To meet the needs of the millions of electric vehicles that may be on the roads over the next decade or two, we’re going to need a lot more places to plug in. The current facilities are limited to desultory stops in supermarket parking lots (and such places), and offer nothing approaching the peace of mind of the gas station network. There are currently about 44,000 EV charging stations in the U.S, according to U.S. government figures, compared to 168,000 nationwide that sell fuel.
Although manufacturers like Volvo, VW, and, of course, Tesla, have recently made big EV announcements (promising us nicer, longer range, cheaper EVs), the lack of charging sites is a serious impediment to greater sales and wider cultural acceptance of EVs, say industry experts.
The good news is that the flexibility of electricity–as opposed to a fuel like gasoline that has to be stored more circumspectly–eases the job of getting charging to more places. In time, the EV charging network may be more widespread than the gas station one, assuming the economics can be made to work and we free up mental and physical space for alternatives.
There are efforts to build out gas station-like networks of charging stations (BP for example says it’s “in discussions” with EV makers to put charging at its retail stations). But options exist beyond the station forecourt paradigm. One is to retrofit lamp posts and other existing street infrastructure, allowing street-level and residential-level charging. Another is to facilitate “peer to peer” (P2P) charging–that is, a sort of Airbnb for plugging in our cars.
An initiative in California is showing how P2P car charging could work. eMotorWerks, a large charging pole manufacturer, has teamed up with MotionWerk, a mobility startup that’s backed by a German power utility. In the trial, owners of home charging poles can offer their equipment to EV owners, who can see the sites mapped, and rated, on an app. The system combines eMotorWerks‘s bidirectional JuiceNet software platform–which manages the flow of electrons in and out of a car–with Share&Charge, MotionWerk’s blockchain-enabled app.
Blockchains are decentralizing accounting systems, where transactions are recorded across multiple computers. First invented for tracking bitcoin, they’ve since been adapted, in multiple variations, for tracking digital units other than cryptocurrency, including securities, insurance contracts, and in MotionWerk’s case, electrons. On its blockchain, energy flows are recorded automatically between poles and cars. In the future, it could also record flows between cars, and between buildings and cars, as well.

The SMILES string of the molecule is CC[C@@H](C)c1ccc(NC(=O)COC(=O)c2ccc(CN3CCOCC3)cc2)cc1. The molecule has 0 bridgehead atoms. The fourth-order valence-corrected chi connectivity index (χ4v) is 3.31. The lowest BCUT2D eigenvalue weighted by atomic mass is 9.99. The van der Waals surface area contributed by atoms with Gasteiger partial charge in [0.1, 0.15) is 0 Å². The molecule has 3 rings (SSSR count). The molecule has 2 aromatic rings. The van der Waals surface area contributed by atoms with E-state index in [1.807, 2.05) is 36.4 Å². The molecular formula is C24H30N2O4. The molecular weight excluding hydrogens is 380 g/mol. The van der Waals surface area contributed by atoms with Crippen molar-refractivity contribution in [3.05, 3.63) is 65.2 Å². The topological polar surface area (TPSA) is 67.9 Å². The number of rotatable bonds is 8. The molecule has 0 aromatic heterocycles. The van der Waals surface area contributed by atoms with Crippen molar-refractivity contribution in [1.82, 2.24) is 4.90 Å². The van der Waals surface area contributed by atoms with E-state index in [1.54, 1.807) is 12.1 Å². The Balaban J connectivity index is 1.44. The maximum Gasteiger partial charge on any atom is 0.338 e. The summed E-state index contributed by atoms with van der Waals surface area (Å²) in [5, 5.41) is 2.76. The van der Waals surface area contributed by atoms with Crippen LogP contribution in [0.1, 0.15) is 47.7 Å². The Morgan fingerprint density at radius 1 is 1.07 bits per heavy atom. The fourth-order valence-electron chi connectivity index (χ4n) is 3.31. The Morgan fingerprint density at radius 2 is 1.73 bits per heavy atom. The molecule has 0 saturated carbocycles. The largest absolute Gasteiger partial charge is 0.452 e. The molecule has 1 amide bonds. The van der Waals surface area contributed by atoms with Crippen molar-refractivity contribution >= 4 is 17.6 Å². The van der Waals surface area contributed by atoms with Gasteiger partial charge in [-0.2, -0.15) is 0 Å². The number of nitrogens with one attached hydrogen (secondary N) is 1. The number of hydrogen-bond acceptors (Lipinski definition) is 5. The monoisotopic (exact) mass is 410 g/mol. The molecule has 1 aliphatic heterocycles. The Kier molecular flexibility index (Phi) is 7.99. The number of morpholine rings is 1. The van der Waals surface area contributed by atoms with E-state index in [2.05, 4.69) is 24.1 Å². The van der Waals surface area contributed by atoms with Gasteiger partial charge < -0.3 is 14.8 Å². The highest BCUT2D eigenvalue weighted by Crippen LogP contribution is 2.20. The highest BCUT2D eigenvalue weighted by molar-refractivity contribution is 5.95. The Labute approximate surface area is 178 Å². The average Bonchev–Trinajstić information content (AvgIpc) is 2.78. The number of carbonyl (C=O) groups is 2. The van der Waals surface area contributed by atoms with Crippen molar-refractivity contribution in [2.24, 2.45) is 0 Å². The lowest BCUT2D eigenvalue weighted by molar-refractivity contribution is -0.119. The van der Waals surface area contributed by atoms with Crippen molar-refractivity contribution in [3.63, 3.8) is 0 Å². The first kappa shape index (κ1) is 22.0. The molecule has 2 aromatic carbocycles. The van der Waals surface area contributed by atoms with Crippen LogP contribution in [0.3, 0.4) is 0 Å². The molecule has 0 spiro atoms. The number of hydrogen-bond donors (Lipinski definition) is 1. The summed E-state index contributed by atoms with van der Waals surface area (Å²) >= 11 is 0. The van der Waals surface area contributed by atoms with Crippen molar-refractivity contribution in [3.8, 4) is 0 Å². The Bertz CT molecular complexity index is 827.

The German group was spun out a incubator started by Innogy, the utility. “We see people are reluctant to buy EVs because they are afraid that the range isn’t long enough,” says Franziska Heintel, head of US operations, in an interview. “With our platform, we aim to make life with an electric vehicle easier. On the blockchain, a lot of devices can be connected together and transactions can happen automatically.”
Surveys show that up to half of EV owners in the U.S. have home chargers, potentially putting at least 300,000 additional charging sites in play (there are about 700,000 EVs on the road today). Val Miftakhov, founder of eMotorWerks, notes that home poles are much cheaper to install than public sites. The former cost in the region of $1,000 after installation (the company’s home kits start at about $600 retail). A typical shopping mall deployment costs $10,000 all in (other estimates are higher).
Miftakhov says chargers in well-trafficked urban locations could generate up to $500 a year, according to his company’s calculations. If so, it would take only two years for EV owners to pay off their equipment costs. Moreover, in putting your vehicle on the network, you would be providing valuable backup to the grid. “All these vehicles in fact are a big battery on wheels that can provide valuable services to the grid to each other,” he tells Fast Company. “Eventually, we see things like shared batteries and shared energy coming into play.”
As with other parts of sharing economy, the question is always whether people really want to share. Heintel says it’s not for everyone. “You can compare it to Airbnb, when you don’t want to rent out your room because you don’t feel comfortable with a stranger,” she says. “You have people who can’t participate because their garage has valuable stuff in it. But other people feel more comfortable.”